As more indie developers reach adulthood, games with retro themes and graphics are becoming more commonplace. To call Shovel Knight just another retro throwback would do this game a complete disservice. It's one thing to replicate the look of an old-school game, but it's another to completely capture the atmosphere.
After playing through Shovel Knight, the signs of brilliance were there. The level design was nearly flawless, the 8-bit worlds were captivating, and the challenge was definitely there. Developer Yacht Club Games understood the appeal of a true challenge and Shovel Knight managed to offer it in spades. Jumps were tough as nails, bosses had crazy attack patterns, and many of the obstacles were genuinely clever. The game offers an intense challenge, but it also offers a fair one. While I was ready to toss my controller at the wall at several points, I never felt like Shovel Knight was unfairly designed, especially with a modern checkpoint system. There was a lot of death in Shovel Knight, but there was also persistance. Eventually, there was triumph.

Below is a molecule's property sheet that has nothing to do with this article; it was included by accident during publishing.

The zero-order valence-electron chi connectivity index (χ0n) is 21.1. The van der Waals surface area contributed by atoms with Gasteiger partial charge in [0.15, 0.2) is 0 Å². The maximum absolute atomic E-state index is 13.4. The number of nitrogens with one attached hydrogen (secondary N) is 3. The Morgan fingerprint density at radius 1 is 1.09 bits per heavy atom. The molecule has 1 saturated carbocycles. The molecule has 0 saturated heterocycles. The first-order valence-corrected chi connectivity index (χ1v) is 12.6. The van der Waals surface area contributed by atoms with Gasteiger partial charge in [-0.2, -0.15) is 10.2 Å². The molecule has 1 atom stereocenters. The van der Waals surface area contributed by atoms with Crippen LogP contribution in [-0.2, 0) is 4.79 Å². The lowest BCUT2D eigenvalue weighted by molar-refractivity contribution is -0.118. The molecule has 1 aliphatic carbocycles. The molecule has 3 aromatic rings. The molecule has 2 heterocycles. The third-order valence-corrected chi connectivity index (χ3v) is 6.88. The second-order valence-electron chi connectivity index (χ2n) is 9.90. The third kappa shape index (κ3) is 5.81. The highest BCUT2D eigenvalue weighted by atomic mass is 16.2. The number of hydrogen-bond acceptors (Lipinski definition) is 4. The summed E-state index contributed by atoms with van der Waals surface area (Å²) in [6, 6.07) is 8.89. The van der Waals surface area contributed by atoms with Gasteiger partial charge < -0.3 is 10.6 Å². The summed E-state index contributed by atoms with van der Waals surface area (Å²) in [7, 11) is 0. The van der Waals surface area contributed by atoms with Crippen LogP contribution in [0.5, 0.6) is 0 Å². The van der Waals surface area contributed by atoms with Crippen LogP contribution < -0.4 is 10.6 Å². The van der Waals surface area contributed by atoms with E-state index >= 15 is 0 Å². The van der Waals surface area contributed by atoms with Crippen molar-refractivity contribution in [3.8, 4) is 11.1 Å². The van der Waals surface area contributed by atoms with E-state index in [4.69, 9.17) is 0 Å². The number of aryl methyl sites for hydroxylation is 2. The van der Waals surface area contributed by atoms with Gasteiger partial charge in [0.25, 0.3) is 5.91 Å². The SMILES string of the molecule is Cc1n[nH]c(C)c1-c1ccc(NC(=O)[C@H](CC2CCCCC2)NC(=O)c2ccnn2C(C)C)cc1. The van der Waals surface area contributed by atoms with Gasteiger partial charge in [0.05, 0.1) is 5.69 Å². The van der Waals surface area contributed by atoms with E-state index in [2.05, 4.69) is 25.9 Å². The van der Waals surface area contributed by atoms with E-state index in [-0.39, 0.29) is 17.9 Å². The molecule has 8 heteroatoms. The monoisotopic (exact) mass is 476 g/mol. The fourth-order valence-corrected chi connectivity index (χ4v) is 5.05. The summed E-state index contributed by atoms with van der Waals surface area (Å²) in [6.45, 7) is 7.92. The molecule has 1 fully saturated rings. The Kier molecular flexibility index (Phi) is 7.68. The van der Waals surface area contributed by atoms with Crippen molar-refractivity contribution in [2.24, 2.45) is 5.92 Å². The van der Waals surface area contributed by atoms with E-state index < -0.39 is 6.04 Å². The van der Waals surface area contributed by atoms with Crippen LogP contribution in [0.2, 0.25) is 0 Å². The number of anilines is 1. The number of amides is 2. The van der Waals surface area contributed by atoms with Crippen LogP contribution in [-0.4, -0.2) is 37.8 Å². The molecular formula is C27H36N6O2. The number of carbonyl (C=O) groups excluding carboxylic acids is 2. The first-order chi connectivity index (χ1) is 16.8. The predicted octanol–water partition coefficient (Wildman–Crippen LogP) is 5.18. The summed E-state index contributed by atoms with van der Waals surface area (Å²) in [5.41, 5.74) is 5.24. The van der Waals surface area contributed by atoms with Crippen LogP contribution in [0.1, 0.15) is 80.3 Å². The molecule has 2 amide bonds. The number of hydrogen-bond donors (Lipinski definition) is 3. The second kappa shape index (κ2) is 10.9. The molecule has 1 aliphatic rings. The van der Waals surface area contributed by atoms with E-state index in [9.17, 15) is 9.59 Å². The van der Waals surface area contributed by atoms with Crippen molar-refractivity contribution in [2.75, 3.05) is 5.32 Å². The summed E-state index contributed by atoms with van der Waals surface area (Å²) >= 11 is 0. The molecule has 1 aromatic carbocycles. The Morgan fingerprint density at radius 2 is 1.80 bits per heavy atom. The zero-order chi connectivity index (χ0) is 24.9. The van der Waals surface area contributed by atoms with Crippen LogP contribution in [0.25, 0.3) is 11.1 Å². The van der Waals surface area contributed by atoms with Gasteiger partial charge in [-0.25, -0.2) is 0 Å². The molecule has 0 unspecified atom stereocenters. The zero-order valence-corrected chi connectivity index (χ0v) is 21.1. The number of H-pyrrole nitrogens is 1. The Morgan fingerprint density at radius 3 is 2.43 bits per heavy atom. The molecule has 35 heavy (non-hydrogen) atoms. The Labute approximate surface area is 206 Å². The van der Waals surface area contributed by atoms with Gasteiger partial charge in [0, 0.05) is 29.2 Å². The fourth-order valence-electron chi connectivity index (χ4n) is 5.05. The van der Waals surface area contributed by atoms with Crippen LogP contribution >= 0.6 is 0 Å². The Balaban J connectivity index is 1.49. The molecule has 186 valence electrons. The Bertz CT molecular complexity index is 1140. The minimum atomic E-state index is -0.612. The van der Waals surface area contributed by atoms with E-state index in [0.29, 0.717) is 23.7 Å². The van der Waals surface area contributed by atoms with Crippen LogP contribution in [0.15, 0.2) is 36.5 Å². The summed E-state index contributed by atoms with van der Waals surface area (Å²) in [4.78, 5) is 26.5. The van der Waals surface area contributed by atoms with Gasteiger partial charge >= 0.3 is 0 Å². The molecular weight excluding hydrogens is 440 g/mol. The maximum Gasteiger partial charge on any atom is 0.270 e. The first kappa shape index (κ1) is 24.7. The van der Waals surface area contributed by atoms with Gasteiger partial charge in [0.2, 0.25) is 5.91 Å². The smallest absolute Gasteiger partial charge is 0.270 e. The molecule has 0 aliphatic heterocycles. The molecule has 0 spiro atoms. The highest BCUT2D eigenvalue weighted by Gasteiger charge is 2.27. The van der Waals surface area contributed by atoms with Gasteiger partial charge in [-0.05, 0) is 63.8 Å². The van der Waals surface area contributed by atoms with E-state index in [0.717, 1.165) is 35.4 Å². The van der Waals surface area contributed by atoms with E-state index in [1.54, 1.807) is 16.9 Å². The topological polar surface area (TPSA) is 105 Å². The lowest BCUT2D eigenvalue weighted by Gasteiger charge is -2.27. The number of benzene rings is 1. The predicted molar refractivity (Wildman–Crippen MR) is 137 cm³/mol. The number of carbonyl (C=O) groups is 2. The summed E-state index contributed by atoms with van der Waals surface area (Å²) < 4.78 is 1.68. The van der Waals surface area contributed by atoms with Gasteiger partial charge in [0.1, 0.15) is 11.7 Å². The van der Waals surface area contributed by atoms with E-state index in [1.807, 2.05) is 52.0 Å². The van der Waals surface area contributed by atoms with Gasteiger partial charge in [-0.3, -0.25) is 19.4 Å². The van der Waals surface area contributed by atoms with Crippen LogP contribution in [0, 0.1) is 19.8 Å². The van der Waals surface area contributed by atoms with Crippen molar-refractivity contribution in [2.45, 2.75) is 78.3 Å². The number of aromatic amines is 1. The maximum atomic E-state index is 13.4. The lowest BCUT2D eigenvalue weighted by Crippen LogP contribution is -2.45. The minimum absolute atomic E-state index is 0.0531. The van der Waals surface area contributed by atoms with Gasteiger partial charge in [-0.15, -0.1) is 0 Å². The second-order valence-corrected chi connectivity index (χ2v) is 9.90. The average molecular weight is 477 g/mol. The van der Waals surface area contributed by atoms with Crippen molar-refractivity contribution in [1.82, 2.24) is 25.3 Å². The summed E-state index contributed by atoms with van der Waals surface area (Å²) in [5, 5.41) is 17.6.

After making it through the story, meeting all of the fun characters, mastering every tricky jump, upgrading the hero's armor and attacks, finding every hidden ability, and even playing with a handful of the cheats, the realization begins to sink in. Shovel Knight is more than a good retro game that would have fit in perfectly with the NES era of cartridges. It's just a fantastic game, period, and one that can stand proudly as one of the best of this year.